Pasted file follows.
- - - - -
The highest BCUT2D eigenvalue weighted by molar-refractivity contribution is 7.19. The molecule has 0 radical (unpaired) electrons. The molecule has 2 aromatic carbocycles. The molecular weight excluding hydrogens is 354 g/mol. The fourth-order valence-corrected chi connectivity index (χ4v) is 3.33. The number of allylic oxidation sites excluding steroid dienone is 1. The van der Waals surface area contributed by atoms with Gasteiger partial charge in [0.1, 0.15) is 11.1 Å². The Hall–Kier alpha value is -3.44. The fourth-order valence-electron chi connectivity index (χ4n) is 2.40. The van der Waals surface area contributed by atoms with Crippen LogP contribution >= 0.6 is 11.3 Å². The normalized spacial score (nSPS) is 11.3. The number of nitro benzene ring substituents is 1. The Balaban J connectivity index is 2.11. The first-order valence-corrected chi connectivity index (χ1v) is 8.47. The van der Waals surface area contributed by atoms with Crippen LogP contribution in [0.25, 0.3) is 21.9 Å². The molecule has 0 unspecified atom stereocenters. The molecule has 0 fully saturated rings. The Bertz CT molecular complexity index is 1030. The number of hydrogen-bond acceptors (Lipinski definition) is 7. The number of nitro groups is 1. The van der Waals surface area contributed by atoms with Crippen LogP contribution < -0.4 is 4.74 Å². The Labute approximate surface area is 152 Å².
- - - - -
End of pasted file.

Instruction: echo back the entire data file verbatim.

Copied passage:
The highest BCUT2D eigenvalue weighted by molar-refractivity contribution is 7.19. The molecule has 0 radical (unpaired) electrons. The molecule has 2 aromatic carbocycles. The molecular weight excluding hydrogens is 354 g/mol. The fourth-order valence-corrected chi connectivity index (χ4v) is 3.33. The number of allylic oxidation sites excluding steroid dienone is 1. The van der Waals surface area contributed by atoms with Gasteiger partial charge in [0.1, 0.15) is 11.1 Å². The Hall–Kier alpha value is -3.44. The fourth-order valence-electron chi connectivity index (χ4n) is 2.40. The van der Waals surface area contributed by atoms with Crippen LogP contribution >= 0.6 is 11.3 Å². The normalized spacial score (nSPS) is 11.3. The number of nitro benzene ring substituents is 1. The Balaban J connectivity index is 2.11. The first-order valence-corrected chi connectivity index (χ1v) is 8.47. The van der Waals surface area contributed by atoms with Crippen LogP contribution in [0.25, 0.3) is 21.9 Å². The molecule has 0 unspecified atom stereocenters. The molecule has 0 fully saturated rings. The Bertz CT molecular complexity index is 1030. The number of hydrogen-bond acceptors (Lipinski definition) is 7. The number of nitro groups is 1. The van der Waals surface area contributed by atoms with Crippen LogP contribution < -0.4 is 4.74 Å². The Labute approximate surface area is 152 Å².